Cal Newport contends that “following your passion” is bad advice. Why? Because many interesting careers have complicated origin stories (13). It’s not just, “Hey, I loved doing this, and then found the perfect job which matched my love. Often, people stumble into a field. Being passionate about often takes time and mastery  (17). Telling people to “find their passion” is also dangerous because it can leave them adrift (24).

So if following our passion is bad, what should be done instead to find a good job? Well, first, in order to get a good job you need to be “so good they can’t ignore you” (33). Good jobs don’t hand themselves out freely. You need to earn them. And you earn them by adopting a Craftsman Mindset: “[you] put your head down and plug away at getting really damn good” (39).

When you get really good at something, you build up what Newport calls “career capital.” Career capital is rare and valuable skills that you “trade” for a really good job (44). A really good job is going to have three characteristics: creativity, impact, and control (43). Newport does warn, however, that “bad” jobs do exist too (56): jobs where you can’t “move up” or actively harms the world or has a terrible work culture.

If becoming really good lands you a good job, then how you do become good? Newport tells us that it’s through “deliberate practice”–practice which pushes you (86). But even if you want to deliberately practice in your field, it can be difficult to know how to do this. So Newport lays out five steps to really honing focus on what and how to practice.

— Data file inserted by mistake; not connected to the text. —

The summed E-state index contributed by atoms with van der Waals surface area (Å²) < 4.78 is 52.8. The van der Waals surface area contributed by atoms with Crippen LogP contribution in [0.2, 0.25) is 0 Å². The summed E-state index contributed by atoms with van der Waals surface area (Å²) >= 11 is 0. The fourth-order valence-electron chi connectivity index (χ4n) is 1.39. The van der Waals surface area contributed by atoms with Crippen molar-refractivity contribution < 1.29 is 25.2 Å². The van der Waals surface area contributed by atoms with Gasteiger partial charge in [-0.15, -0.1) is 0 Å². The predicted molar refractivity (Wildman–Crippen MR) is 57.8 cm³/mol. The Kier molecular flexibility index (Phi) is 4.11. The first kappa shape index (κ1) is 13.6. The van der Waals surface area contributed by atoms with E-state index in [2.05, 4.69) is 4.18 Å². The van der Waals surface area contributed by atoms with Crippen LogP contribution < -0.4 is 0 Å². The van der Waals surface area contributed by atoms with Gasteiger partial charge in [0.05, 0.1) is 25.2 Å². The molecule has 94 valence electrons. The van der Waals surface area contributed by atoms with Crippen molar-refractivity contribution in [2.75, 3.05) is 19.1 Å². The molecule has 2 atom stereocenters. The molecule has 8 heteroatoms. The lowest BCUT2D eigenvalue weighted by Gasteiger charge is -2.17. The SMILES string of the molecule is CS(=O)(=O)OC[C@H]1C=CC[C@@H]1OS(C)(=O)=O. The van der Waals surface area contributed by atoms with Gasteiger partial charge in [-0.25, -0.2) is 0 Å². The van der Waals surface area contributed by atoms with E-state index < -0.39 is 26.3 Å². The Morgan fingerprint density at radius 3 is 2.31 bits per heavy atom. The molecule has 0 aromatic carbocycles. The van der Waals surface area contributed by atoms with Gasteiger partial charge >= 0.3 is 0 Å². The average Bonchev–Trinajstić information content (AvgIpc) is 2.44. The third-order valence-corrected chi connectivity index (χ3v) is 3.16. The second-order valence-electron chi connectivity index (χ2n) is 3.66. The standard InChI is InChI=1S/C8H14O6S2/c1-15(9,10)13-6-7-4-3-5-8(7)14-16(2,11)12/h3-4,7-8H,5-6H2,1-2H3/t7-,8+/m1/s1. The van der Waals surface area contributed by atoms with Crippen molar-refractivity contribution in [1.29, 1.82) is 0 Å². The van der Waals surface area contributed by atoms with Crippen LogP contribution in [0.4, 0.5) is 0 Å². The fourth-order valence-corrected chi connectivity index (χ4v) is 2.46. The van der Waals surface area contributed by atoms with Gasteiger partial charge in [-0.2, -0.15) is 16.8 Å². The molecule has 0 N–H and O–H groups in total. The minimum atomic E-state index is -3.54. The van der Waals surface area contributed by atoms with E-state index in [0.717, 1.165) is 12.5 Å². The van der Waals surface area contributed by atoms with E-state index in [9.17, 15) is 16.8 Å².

First, you need to know what kind of skills “market” are you in: winner-take-all or auction (91-92). In other words, does only one skill matter or does acquiring many different skills matter. For example, in the music industry, the only thing that matters is producing good music (winner-take-all). But in the pastorate, however, you can acquire many different traits that make you successful (preaching, counseling, leadership, etc.). Auction markets are often filled with “open gates”–opportunities to build on a foundation (94). Use those.

Second, you need to define what it means to be “good.” You need clear goals to hit (96).

Third, you need to stretch yourself beyond what you think is possible (97). Then you need to get feedback (coaching) on how you’re doing (98). Finally, you need to be patient. Keep pushing the sled, day-in-day-out, week after week. Be focused and “reject shiny new pursuits” (99).

Once you get really good, what is the key to a good job? What is so powerful that Newport calls it the “dream-job elixir”? It’s control. Control over your work life is central to having work you love (111). When you don’t have people telling you when you come in, when you leave, and what to do, you’ll be happier in your work life. There are, however, certain traps that come with pursuing more control. One trap is that many people try to leverage more control without the requisite “career capital” (117). You need to be in a position of strength in the negotiation. Another trap is that once you have enough career capital, there will be resistance to you exerting control (112). How do you avoid these control traps? Summarizing Derek Sivers, Newport says, “Do what people are willing pay for” (137). In general, if people will pay for it, then it’s a valuable job and skill (139).